Queen Mary Alumni in Podcasts - Hear from alumnus Mitchell Harris, in this episode from the wonderful podcast Extraordinary Unplugged: ‘Having the courage to be me’.
Episode Description: After living a double life for 10 years, Mitch finally found the courage to tackle the most difficult conversation he’d ever faced. How many of us are living a double life? Hiding our true selves from our friends, family and colleagues? And how can you find the courage to be yourself? Key topics include difficult conversations, relationships, and thought spirals.
A Gay and a Non-Gay - is the UK’s #1 award winning LGBTQ+ podcast. Hosted by comedians James Barr and Dan Hudson. The podcast reluctantly began when James friend Talia moved abroad, leaving he and her boyfriend to fend for themselves. This is the hilarious tale of two unlikely heroes forming new friendship, challenging our preconceptions of each other and crossing divides.
Bad Gays - A podcast about evil and complicated queers in history. Why do we remember our heroes better than our villains? Hosted by Huw Lemmey and Ben Miller.
Becoming myself: Gender Identity - Series that goes inside the Charing Cross Gender Identity Clinic in London to explore gender dysphoria. Narrated by Adjoa Andoh.
Bi People - A spin off of the BBC's Bad People Podcast. In celebration of Pride Month Dr Julia Shaw and Sofie Hagen explore the history, science and culture of bisexuality. They discuss research on how we can measure sexuality, what REALLY happened during the Stonewall uprising, and the bi-acivists who fought to make pride happen.
Homo sapiens - Alan Cumming and Christopher Sweeney talk to inspirational people over tea and biscuits. Each week they'll bring you intelligent, informative and fun conversations that represent the interests of LGBTQ+ people around the world.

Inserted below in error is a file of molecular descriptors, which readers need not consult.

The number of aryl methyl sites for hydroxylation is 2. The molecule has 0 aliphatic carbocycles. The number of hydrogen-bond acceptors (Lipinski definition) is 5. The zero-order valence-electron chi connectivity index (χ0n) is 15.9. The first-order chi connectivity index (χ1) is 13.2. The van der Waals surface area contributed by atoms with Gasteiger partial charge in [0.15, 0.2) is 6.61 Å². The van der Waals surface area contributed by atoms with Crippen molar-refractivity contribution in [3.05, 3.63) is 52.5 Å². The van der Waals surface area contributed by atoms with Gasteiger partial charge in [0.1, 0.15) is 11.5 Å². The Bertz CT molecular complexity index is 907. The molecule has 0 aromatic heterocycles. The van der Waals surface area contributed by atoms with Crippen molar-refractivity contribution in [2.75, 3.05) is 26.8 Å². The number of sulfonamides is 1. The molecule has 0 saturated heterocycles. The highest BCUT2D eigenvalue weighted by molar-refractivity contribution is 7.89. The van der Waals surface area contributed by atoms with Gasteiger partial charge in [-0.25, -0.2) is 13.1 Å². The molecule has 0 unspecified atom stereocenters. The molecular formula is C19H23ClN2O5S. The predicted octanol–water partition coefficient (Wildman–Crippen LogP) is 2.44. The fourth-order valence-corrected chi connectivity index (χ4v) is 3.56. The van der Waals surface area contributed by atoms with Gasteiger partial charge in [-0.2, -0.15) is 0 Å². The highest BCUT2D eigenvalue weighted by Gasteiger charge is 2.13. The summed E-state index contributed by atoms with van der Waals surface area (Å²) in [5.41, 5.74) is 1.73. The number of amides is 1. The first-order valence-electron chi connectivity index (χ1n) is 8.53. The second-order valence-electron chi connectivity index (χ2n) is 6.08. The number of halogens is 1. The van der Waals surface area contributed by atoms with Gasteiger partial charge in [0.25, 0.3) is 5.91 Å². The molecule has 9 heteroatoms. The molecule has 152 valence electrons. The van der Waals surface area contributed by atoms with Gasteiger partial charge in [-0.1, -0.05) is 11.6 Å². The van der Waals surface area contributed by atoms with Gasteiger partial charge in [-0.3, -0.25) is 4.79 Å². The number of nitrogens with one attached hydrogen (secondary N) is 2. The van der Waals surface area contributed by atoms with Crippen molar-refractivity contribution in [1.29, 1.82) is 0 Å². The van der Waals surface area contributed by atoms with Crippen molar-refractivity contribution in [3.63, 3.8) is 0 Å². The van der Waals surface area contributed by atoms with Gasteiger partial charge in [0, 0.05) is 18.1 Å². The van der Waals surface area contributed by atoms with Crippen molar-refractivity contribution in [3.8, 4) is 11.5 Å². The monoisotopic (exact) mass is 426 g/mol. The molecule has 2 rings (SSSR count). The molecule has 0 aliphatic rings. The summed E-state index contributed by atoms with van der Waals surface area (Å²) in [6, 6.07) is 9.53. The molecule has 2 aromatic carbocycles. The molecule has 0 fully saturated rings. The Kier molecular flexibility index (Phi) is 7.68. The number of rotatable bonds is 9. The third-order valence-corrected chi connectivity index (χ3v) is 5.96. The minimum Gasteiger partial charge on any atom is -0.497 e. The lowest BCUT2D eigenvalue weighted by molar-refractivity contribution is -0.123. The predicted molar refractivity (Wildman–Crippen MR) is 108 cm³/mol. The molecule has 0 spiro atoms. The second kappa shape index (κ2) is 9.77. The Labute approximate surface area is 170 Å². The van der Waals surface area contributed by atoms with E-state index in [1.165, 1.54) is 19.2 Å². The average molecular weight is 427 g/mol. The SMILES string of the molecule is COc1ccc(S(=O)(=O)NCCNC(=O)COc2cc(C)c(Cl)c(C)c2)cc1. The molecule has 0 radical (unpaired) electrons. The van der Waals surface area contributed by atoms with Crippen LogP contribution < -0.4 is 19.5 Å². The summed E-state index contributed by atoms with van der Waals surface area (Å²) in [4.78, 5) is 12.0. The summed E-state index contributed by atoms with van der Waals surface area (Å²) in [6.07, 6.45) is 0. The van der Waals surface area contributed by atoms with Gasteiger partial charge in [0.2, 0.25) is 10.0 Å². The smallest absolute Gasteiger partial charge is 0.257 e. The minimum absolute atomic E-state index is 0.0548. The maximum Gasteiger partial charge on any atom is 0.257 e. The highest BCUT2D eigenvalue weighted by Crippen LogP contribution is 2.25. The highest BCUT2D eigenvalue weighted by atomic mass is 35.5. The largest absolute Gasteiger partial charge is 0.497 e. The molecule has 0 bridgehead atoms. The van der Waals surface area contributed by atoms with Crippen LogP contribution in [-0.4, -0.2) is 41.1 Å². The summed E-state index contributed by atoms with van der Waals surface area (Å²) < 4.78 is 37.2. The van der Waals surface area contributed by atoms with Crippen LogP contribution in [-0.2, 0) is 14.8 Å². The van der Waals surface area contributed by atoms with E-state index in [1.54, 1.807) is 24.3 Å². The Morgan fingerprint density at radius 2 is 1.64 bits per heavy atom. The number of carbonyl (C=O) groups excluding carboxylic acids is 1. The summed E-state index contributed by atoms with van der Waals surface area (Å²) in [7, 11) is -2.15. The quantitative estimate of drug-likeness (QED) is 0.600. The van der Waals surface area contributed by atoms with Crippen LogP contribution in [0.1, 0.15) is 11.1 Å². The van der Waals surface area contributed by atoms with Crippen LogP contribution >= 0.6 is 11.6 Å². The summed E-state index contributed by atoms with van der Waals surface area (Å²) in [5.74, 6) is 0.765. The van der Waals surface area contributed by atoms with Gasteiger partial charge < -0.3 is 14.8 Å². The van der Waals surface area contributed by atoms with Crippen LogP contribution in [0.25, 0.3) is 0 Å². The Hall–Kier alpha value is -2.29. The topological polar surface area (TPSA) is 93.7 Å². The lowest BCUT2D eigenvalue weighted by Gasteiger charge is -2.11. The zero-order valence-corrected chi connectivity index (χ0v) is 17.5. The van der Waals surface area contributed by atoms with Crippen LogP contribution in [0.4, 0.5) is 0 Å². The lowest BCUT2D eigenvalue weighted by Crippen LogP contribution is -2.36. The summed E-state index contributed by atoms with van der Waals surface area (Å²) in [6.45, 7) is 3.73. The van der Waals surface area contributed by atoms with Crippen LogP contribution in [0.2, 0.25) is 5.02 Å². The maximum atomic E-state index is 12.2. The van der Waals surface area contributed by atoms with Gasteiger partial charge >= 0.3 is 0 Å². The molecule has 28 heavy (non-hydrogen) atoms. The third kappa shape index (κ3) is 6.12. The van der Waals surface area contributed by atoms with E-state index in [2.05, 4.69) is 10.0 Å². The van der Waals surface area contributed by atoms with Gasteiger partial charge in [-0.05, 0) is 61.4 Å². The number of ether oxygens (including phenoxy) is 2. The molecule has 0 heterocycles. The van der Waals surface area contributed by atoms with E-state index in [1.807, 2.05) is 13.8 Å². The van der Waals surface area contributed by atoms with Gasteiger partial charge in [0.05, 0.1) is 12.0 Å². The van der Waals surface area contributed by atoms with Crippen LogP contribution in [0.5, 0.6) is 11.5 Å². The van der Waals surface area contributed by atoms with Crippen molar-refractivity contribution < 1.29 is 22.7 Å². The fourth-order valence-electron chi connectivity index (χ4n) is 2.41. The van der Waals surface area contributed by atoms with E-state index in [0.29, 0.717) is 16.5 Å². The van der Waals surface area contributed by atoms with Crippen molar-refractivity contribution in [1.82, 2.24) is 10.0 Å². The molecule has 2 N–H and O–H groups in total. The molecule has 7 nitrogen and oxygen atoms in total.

How to be a girl - is an audio podcast about life with a Mum and her young trans daughter, as they attempt together to sort out just what it means to be a girl.
LGBTQ&A - is an LGBTQ+ interview podcast produced by Jeffrey Masters and the Advocate Magazine.
Like-Minded Friends - With Tom Allen and Suzi Ruffell. A podcast where two comedians talk about life, love and culture... sometimes.
Making Gay History - Bringing the voices of queer history to life through intimate conversations with LGBTQ+ champions, heroes, and witnesses to history.
Nancy - is a critically-acclaimed podcast featuring queer stories and conversations, and hosted by two best friends, neither of whom are named Nancy. It’s a podcast about how we define ourselves, and the journey it takes to get there.
NB: my non-binary life - You might have heard the term non-binary. This is how it feels. Join Caitlin Benedict & Amrou Al-Kadhi as they ask the big questions about gender & identity.
One From the Vaults – a trans history podcast by Morgan M Page.
Out with Suzi Ruffell - 'Out with Suzi Ruffell' is a new podcast all about the inspiring lives of LGBTQ+ people.
Sounds Fake But Okay - Sounds Fake But Okay is a weekly podcast where an aromantic asexual girl and a demisexual straight girl talk about love, relationships, sexuality, & pretty much anything else they just don't understand.
The Coming-Out Tapes - The Coming Out Tapes is an audio archive of LGBTQ+ stories curated by comedian Cerys Bradley.
The LGBT Sport Podcast - BBC’s LGBT sport podcast taking a look at LGBTQ+ issues in sport.
The Logbooks - Stories from Britain’s LGBT+ history and conversations about being queer today. The team take a look through the Archives of Switchboard - the LGBT phone line set up in the 1960s.
These resources have been gathered via suggestions from the Queen Mary community and variety of wider sources: the views shared within individual recommendations do not represent that of Queen Mary.